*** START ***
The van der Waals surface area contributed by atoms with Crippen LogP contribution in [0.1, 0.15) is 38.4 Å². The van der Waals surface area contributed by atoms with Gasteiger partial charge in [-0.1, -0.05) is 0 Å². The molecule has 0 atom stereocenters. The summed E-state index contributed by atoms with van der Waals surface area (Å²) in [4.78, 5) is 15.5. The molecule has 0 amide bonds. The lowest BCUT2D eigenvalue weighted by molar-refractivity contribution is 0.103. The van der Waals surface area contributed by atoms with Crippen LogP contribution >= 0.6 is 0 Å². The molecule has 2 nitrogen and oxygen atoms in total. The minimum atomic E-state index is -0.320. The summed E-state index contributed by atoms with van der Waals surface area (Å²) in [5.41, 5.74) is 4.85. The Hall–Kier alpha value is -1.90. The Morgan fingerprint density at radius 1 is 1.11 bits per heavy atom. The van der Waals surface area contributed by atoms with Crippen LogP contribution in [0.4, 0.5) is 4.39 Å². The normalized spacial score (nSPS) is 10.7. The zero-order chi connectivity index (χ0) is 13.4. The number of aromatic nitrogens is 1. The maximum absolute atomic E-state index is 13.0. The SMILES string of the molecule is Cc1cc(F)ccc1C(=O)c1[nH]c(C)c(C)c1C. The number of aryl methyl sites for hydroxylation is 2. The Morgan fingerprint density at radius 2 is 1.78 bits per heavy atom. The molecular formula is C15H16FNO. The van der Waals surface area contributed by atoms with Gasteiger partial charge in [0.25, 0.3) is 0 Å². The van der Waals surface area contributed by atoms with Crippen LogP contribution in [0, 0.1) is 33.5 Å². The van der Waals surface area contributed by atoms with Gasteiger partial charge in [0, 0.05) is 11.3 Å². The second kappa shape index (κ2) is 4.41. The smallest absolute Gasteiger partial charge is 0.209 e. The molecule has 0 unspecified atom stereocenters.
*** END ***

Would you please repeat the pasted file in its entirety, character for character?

The van der Waals surface area contributed by atoms with Crippen LogP contribution in [0.1, 0.15) is 38.4 Å². The van der Waals surface area contributed by atoms with Gasteiger partial charge in [-0.1, -0.05) is 0 Å². The molecule has 0 atom stereocenters. The summed E-state index contributed by atoms with van der Waals surface area (Å²) in [4.78, 5) is 15.5. The molecule has 0 amide bonds. The lowest BCUT2D eigenvalue weighted by molar-refractivity contribution is 0.103. The van der Waals surface area contributed by atoms with Crippen LogP contribution >= 0.6 is 0 Å². The molecule has 2 nitrogen and oxygen atoms in total. The minimum atomic E-state index is -0.320. The summed E-state index contributed by atoms with van der Waals surface area (Å²) in [5.41, 5.74) is 4.85. The Hall–Kier alpha value is -1.90. The Morgan fingerprint density at radius 1 is 1.11 bits per heavy atom. The van der Waals surface area contributed by atoms with Crippen LogP contribution in [0.4, 0.5) is 4.39 Å². The normalized spacial score (nSPS) is 10.7. The zero-order chi connectivity index (χ0) is 13.4. The number of aromatic nitrogens is 1. The maximum absolute atomic E-state index is 13.0. The SMILES string of the molecule is Cc1cc(F)ccc1C(=O)c1[nH]c(C)c(C)c1C. The number of aryl methyl sites for hydroxylation is 2. The Morgan fingerprint density at radius 2 is 1.78 bits per heavy atom. The molecular formula is C15H16FNO. The van der Waals surface area contributed by atoms with Gasteiger partial charge in [0.25, 0.3) is 0 Å². The van der Waals surface area contributed by atoms with Crippen LogP contribution in [0, 0.1) is 33.5 Å². The van der Waals surface area contributed by atoms with Gasteiger partial charge in [0, 0.05) is 11.3 Å². The second kappa shape index (κ2) is 4.41. The smallest absolute Gasteiger partial charge is 0.209 e. The molecule has 0 unspecified atom stereocenters.